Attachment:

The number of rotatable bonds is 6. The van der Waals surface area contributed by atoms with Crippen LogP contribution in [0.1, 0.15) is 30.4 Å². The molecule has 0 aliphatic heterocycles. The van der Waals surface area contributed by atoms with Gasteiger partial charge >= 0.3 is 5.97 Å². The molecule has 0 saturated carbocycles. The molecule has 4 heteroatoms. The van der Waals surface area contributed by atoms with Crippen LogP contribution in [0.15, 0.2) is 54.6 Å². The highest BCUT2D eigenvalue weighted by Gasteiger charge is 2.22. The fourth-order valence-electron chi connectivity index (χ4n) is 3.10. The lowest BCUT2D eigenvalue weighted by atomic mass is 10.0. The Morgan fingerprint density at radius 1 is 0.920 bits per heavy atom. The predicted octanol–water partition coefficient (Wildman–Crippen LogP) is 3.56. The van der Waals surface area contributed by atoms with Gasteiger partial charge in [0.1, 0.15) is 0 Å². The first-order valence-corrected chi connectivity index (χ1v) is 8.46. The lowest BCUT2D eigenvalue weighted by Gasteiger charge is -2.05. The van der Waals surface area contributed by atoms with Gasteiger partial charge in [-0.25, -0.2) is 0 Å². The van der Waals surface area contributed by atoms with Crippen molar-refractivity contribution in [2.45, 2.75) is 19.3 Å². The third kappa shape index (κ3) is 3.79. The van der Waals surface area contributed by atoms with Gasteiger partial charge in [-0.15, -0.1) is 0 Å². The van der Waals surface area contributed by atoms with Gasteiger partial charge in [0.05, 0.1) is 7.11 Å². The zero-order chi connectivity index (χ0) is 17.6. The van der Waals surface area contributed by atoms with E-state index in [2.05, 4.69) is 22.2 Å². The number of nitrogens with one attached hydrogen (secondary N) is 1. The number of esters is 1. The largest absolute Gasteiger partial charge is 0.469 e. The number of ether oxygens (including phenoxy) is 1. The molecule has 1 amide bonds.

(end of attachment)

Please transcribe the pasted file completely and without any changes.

The number of rotatable bonds is 6. The van der Waals surface area contributed by atoms with Crippen LogP contribution in [0.1, 0.15) is 30.4 Å². The molecule has 0 aliphatic heterocycles. The van der Waals surface area contributed by atoms with Gasteiger partial charge >= 0.3 is 5.97 Å². The molecule has 0 saturated carbocycles. The molecule has 4 heteroatoms. The van der Waals surface area contributed by atoms with Crippen LogP contribution in [0.15, 0.2) is 54.6 Å². The highest BCUT2D eigenvalue weighted by Gasteiger charge is 2.22. The fourth-order valence-electron chi connectivity index (χ4n) is 3.10. The lowest BCUT2D eigenvalue weighted by atomic mass is 10.0. The Morgan fingerprint density at radius 1 is 0.920 bits per heavy atom. The predicted octanol–water partition coefficient (Wildman–Crippen LogP) is 3.56. The van der Waals surface area contributed by atoms with Gasteiger partial charge in [0.1, 0.15) is 0 Å². The first-order valence-corrected chi connectivity index (χ1v) is 8.46. The lowest BCUT2D eigenvalue weighted by Gasteiger charge is -2.05. The van der Waals surface area contributed by atoms with Gasteiger partial charge in [-0.25, -0.2) is 0 Å². The van der Waals surface area contributed by atoms with Crippen molar-refractivity contribution in [2.45, 2.75) is 19.3 Å². The third kappa shape index (κ3) is 3.79. The van der Waals surface area contributed by atoms with Gasteiger partial charge in [-0.15, -0.1) is 0 Å². The van der Waals surface area contributed by atoms with Gasteiger partial charge in [0.05, 0.1) is 7.11 Å². The zero-order chi connectivity index (χ0) is 17.6. The van der Waals surface area contributed by atoms with E-state index in [2.05, 4.69) is 22.2 Å². The number of nitrogens with one attached hydrogen (secondary N) is 1. The number of esters is 1. The largest absolute Gasteiger partial charge is 0.469 e. The number of ether oxygens (including phenoxy) is 1. The molecule has 1 amide bonds.